JULY 30, 1954
CASTINE, Maine,Thursday—I am troubled, as are so many other people, by statements made in various responsible quarters which indicate that there is a growing feeling among United States officials that negotiation with the Communists is impossible and that, perhaps, the inevitable end to our present concentration on atomic military power is the use of these atomic weapons.
I think I must say that, for me, the H-bomb has always been something no nation could ever use because the destruction created in any country, which would include the killing of hundreds of thousands of innocent people, would be too revolting to the human conscience. It seems to me that all we can do is hope that the possession of this weapon will never be anything but a deterrent to a great war.
I would not, therefore, cut down completely on other modern weapons which could be used in localized wars because, human nature being what it is, it will take a long time for people who have always turned to force to learn the ways of reason and peace. But in the United Nations we have the machinery for helping people in every corner of the globe to become educated, and if we live up to our pledges, the U.N. will grow stronger year by year.
I do not want to see us adopting the methods of the Soviets and their satellites—the method of just vituperating the United States and doing nothing actually to bring about disarmament or a better atmosphere in which peace can grow. I hope we can do something better than that. The Soviets have never operated only in this way. They have accomplished many of their ends by infiltration—which, too, I hope we shall never use.
I think we should turn to the question of how to accomplish our ends through methods which we can countenance and which are not methods of force. I believe we are in a rut. We seem to have neglected the arts of diplomacy and negotiation—and we had better revive them. Our brains and our ability in the United States are quite as good as those of the men in the Kremlin.
We have to have a program to offer. The Communists may not accept it but we can go on talking, and we must never lose our hope or our determination to succeed. It looks to me, as an outsider, as though we were talking sometimes in the U.N. disarmament conference, for instance, as though we did not think it possible to achieve any measure of disarmament.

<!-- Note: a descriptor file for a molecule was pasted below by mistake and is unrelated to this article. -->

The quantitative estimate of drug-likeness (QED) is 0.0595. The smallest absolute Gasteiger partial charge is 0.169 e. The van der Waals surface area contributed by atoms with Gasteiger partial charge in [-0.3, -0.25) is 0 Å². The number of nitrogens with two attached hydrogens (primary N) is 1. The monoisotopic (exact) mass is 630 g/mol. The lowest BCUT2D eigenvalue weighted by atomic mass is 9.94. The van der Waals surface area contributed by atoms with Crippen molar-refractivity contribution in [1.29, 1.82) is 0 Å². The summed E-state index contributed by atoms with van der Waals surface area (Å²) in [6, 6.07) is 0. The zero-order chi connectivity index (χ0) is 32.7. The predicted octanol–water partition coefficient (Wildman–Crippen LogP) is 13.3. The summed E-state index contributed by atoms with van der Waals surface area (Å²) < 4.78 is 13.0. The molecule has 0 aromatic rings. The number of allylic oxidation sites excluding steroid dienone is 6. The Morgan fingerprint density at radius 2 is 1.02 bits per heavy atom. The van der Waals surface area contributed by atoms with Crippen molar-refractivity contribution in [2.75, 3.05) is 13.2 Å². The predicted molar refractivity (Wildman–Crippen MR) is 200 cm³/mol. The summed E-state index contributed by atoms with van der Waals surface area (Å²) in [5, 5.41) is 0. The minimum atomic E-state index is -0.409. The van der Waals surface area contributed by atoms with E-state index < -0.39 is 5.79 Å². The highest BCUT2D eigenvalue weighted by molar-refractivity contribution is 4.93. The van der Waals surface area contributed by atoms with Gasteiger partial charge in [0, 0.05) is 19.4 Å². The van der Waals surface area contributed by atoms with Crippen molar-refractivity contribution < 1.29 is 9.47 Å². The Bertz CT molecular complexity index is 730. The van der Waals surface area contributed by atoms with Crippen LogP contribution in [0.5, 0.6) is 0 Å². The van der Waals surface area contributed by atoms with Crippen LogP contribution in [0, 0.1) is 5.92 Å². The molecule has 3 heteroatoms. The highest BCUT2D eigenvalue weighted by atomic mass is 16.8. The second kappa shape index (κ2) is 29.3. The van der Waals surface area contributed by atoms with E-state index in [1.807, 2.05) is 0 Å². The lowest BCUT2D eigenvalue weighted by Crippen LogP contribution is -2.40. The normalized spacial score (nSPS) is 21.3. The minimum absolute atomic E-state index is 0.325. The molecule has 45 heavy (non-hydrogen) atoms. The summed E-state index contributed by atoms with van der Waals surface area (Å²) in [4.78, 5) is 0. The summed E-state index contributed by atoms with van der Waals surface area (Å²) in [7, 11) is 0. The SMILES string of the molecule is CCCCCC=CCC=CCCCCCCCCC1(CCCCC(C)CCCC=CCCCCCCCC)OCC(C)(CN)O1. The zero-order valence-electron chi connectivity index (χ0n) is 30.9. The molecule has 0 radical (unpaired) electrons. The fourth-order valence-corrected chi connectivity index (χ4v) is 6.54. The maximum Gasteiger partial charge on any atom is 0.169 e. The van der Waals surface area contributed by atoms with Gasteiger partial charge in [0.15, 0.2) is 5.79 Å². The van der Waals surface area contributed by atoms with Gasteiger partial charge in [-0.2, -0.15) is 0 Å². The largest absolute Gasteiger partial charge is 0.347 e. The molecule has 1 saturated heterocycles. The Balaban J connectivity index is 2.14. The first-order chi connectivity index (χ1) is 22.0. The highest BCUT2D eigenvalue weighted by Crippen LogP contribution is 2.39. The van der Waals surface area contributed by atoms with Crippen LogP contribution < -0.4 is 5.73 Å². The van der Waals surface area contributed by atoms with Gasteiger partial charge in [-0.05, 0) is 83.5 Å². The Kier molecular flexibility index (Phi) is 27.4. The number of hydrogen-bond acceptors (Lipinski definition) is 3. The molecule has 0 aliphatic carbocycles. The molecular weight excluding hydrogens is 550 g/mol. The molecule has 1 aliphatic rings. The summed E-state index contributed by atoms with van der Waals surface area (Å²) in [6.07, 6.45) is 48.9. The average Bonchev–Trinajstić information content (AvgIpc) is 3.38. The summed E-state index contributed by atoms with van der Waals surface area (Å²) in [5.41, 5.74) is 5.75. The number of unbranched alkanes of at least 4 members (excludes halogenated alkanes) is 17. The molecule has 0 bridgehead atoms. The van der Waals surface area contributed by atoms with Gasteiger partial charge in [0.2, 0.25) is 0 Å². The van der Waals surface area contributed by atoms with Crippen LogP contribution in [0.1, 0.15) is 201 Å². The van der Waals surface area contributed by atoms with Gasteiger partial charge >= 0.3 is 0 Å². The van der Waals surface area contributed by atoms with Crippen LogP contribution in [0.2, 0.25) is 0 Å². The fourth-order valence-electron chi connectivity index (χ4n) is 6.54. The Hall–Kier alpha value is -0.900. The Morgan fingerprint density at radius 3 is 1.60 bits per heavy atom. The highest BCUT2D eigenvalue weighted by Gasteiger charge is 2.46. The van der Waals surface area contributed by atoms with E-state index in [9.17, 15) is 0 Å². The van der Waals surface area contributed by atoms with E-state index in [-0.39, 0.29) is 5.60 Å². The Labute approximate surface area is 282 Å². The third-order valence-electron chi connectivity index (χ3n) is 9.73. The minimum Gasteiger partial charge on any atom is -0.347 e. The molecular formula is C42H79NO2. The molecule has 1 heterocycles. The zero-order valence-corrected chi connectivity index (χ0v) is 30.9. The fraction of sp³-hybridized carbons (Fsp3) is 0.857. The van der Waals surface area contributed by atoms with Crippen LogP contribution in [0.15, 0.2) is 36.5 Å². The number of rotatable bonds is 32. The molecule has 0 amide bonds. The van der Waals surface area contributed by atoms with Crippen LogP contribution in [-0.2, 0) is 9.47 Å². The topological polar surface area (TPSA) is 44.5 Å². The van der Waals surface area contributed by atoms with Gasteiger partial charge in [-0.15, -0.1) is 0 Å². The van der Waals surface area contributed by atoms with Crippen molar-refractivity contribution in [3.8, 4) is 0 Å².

Even the Soviets do not go this far. They try to build a picture before the world of wanting peace. Even though we know their actions do not coincide with their words, still they have made an impression of late while we have lost much that we have built in the past. Look around the world. We have fewer friends today who believe that we want peace and that we have the imagination to cope with our enemies and to find ways to peace through negotiation.
Let's concentrate less on atomic power. Keep it in the background. Let's not allow our ordinary military power to go down, but let's concentrate as we have never concentrated before on the ways by which we can regain the friendship of statesmen and people who have been drifting away from us. And let's negotiate with the Communists, with the assurance that we have more strength both economically and spiritually than they have, and more to offer to the peoples of the world.
(WORLD COPYRIGHT, 1954, BY UNITED FEATURE SYNDICATE, INC. REPRODUCTION IN WHOLE OR IN PART PROHIBITED.)
Names and Terms Mentioned or Referenced
- [ index ] Maine (United States)
About this document
My Day by Eleanor Roosevelt, July 30, 1954
Digital edition created by The Eleanor Roosevelt Papers Project The George Washington University 312 Academic Building 2100 Foxhall Road, NW Washington, DC 20007
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